Why the Seahawks put all their eggs in Percy Harvin’s basket
by Art Thiel
The Seahawks' newest addition Percy Harvin has made himself the talk of the town Credit: Photo: Seahawks/ Facebook
Newest Seahawk Percy Harvin is suddenly Seattle's Most Interesting Man. To hear Pete Carroll and John Schneider tell it, Harvin put the first set of jeans on Smokey Bear, outwitted Steven Colbert and advised Pope Benedict it was time.
"Highly unique," said Schneider, reaching for a linguistic frontier where grammarians fear to tread. Indeed, Harvin must be something special: Carroll said he's been recruiting him since high school seven years ago. He only spent a year on Reggie Bush.
But now Carroll is capable of paying Harvin a little more than USC paid Bush: six years and $67 million. That includes his $2.5 million salary in 2013 and a $12 million guaranteed bonus, plus another $11 million guaranteed after the first season, per profootballtalk.com.
While we in Seattle can swagger about, saying that makes him only half-a-Hernandez, it's still pretty good for a guy who has yet to play a complete NFL season. Much less one that was labeled in various media accounts as a head case, a time bomb, a diva and a serial remover of the "do-not-remove" tags on pillows during his four-year incarceration with the Minnesota Vikings.
Those kinds of unkindnesses don't seem to have followed Seattle's Marshawn Lynch, Bruce Irvin or other alleged malcontents during Carroll's tenure. Carroll apparently lays hands upon them and the youngsters abruptly leap into a Norman Rockwell painting.
Character issues have a way of blending into the roar surrounding a winning team. And the Seahawks were 12-6 last year and 30 seconds away from the NFC title game. So news of the acquisition of Harvin — receiver, running back, kickoff returner and the primary figurative aneurysm for San Francisco coach and noted neurotic Jim Harbaugh — has added to the roar in the fashion of an Aleutian windstorm.
At a guaranteed $25.5 million to one player among 53 for one season of 2013, this deal can't be more in the moment than the period at the end of this sentence. The goal is nearly as simple:
Twice, three times if necessary, in 2013.
That is the deal for one of the most dramatic trades in Seahawks history: Seattle is giving Minnesota its first-round and seventh-round draft picks from the April draft, and a third-rounder from the 2014 draft, plus they're giving Harvin the magnum cash. And this from a franchise that guards its draft picks like Lance Armstrong used to guard his medicine kit.
"Stop it," said Schneider, smiling, when a reporter counted down the treasure surrendered at a press conference Tuesday at team headquarters. "I understand why you would look at the compensation. But this is a highly unique player. If you place Percy in this draft, there would be some pretty strong arguments of how high he would go, and it would be pretty darn high."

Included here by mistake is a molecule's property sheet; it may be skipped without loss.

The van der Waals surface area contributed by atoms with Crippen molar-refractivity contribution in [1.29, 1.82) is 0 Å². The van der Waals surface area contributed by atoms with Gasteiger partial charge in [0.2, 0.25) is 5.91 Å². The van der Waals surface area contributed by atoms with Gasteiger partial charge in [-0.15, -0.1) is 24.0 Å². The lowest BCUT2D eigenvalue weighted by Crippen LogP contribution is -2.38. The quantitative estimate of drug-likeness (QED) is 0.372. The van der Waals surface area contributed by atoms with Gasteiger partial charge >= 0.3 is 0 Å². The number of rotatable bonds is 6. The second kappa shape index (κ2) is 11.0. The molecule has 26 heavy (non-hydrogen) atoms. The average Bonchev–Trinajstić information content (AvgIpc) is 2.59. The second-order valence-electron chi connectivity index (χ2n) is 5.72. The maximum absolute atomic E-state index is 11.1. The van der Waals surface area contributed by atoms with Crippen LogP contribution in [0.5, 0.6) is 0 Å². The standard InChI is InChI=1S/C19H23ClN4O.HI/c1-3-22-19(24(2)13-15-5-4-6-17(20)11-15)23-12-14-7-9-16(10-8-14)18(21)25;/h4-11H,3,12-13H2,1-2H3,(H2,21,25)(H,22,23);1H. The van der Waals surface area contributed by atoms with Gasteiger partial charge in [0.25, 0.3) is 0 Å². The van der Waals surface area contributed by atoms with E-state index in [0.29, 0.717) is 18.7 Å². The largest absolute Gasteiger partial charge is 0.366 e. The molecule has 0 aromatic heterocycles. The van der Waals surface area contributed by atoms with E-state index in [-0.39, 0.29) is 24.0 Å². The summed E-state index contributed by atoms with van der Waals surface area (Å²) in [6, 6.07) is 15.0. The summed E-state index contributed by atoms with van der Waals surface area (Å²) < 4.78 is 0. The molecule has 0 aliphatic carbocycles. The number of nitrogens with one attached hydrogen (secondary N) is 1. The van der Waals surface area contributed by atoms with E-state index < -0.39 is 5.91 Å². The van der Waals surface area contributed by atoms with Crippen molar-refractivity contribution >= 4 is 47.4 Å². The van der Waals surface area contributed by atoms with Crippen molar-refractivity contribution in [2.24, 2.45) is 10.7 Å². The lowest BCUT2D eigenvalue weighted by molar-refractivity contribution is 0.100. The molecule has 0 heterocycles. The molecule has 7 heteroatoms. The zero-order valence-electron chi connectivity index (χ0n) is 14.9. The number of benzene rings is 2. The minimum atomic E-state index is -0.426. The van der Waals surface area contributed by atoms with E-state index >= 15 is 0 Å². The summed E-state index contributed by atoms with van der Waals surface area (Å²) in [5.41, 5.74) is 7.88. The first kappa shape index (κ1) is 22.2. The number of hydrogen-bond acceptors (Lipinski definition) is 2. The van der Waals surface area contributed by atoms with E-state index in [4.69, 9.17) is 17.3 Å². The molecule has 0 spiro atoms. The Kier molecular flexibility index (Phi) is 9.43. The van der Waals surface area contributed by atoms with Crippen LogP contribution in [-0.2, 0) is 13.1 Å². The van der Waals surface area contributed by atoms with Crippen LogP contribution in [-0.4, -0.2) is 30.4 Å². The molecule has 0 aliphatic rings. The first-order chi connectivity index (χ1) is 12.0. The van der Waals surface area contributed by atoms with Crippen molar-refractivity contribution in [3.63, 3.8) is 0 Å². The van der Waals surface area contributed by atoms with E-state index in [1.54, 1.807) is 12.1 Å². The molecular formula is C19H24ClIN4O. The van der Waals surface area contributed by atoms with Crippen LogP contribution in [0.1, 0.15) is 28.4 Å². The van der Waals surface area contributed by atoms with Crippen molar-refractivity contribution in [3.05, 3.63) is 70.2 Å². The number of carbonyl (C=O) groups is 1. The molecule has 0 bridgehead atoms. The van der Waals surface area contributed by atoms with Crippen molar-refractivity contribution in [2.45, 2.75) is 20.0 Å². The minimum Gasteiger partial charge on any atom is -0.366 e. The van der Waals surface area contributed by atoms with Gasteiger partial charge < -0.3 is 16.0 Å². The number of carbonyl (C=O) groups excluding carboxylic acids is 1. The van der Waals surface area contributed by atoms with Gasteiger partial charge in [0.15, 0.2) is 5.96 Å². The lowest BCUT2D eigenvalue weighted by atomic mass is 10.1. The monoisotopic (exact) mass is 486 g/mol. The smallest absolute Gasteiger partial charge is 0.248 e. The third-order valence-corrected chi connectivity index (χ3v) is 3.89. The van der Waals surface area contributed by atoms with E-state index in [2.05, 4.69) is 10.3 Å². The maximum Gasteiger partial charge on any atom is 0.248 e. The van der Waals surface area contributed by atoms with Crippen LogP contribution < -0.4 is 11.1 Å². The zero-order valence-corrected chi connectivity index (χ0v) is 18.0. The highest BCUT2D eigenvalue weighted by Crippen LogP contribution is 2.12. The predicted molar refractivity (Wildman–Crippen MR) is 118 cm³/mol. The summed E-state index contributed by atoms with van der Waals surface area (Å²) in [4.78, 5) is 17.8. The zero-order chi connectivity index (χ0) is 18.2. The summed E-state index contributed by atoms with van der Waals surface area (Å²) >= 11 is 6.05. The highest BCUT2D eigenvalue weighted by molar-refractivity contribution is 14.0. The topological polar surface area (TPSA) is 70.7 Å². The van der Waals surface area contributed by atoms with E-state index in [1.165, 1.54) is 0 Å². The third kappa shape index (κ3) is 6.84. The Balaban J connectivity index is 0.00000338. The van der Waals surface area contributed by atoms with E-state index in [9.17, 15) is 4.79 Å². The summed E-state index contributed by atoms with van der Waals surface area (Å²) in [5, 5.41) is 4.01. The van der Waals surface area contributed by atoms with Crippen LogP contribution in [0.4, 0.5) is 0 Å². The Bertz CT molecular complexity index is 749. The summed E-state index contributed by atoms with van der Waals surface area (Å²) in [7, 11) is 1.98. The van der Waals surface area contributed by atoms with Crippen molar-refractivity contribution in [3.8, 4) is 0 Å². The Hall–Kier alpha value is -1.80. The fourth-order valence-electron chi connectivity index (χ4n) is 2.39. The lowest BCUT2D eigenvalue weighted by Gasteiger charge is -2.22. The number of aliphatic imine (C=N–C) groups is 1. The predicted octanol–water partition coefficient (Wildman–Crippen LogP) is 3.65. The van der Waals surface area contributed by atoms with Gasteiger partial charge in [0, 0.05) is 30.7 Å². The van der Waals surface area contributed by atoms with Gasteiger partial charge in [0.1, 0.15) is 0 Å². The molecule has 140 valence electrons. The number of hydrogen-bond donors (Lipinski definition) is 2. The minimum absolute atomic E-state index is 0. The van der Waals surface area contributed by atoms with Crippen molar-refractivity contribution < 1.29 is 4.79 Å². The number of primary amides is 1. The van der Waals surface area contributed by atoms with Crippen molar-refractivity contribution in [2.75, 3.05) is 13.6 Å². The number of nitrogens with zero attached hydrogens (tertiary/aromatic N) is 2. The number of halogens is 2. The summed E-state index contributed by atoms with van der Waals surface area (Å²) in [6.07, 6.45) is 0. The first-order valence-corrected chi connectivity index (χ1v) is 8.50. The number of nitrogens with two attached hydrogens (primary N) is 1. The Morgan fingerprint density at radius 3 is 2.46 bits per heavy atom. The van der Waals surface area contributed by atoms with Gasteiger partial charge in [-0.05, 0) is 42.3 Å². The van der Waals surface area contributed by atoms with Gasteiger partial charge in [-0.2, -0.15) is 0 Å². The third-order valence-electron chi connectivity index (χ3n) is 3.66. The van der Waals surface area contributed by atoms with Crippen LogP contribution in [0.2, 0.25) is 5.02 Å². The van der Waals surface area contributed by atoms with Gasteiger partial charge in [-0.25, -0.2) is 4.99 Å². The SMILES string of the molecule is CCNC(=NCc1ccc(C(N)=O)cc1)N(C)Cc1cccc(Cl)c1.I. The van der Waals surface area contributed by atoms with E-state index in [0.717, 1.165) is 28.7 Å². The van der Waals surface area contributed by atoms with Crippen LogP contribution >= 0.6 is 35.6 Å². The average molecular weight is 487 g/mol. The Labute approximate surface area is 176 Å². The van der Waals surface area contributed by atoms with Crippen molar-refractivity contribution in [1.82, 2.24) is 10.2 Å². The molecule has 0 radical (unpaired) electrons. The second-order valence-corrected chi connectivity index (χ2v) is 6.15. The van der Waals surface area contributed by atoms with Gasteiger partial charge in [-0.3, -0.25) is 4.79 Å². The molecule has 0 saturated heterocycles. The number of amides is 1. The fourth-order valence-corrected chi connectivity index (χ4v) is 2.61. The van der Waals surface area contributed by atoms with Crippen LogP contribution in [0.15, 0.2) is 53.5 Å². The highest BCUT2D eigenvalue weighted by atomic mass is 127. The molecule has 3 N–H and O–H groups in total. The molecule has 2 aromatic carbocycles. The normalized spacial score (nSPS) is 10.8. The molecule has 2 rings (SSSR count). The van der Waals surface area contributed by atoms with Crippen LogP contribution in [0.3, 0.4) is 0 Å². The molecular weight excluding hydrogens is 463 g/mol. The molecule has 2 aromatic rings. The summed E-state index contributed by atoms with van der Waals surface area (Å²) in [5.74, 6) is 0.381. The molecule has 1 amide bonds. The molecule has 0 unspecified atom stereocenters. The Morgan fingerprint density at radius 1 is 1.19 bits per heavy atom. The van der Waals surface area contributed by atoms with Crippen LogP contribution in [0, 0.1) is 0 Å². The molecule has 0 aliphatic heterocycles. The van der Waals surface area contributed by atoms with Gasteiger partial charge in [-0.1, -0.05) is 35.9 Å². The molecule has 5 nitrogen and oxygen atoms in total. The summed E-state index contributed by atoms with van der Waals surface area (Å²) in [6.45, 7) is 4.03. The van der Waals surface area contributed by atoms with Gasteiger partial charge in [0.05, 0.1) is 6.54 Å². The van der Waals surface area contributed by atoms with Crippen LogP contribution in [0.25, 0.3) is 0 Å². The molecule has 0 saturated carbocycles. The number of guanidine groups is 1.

"We’re sitting at 25th [in the first round] and for us to be able to even move up five spots it would take probably a third-round draft pick. Really, this is kind of a slam dunk for us. You have to stay true to your draft board, but there’s also opportunities like this that come up. Frankly, this is something that we have studied from afar, and were prepared for. It popped Friday and that’s the way we went.”
Here's how it popped in Minneapolis: Vikings all-galaxy running back Adrian Peterson tweeted that it was like "getting kicked in the stomach five times" to lose Harvin. Also gasping were Seahawks fans who had been lulled into thinking that a fairly complete 2012 team would be cautious in the free-agent-signing period that began Tuesday, then load up in the draft in late April. Few were thinking trade.
But Carroll was as righteously convinced about Harvin as he has been about any acquisition in his Seahawks tenure.
"There is not a football player that we could find that would compete more and battle more than this guy right here," he said, pointing to his tablemate. "He’ll fit in right with us.”
Harvin has had sideline clashes with his previous coach, Brad Childress, and the current Vikings coach, Leslie Frazier. He had moments of insubordination with his college coach, Urban Meyer, at Florida. And he thought the Vikings' current QB, Christian Ponder, wasn't very good, and said so. There were many in the Twin Cities who agreed, but they weren't paid to be his teammate.
So yes, Harvin has accumulated a lot of baggage for one who won't be 25 until May. On the other hand, he is now rich beyond even his published demands, has a coach who has liked him since his junior prom in Viriginia Beach, VA. and will be given almost as many touches of the ball as Kobe Bryant.
And he gets to play catch with Russell Wilson, probably the biggest reason the Seahawks felt good about going deep for Harvin.
"He was texting me from the moment that this thing was put together," Harvin said. "He was already texting me things that we were going to do this off-season. We’re set to go to California and work out already."
They met at the Virginia Mason Athletic Center video room, where Wilson was studying. "Season hasn't even started yet, man," said Harvin, smiling.
Actually, in RussWorld, the season never stopped. Harvin will get used to that. Being Seattle's Most Interesting Man is a temporary honor, on loan from Wilson, owner of label and town.
Stay thirsty, Seahawks friends.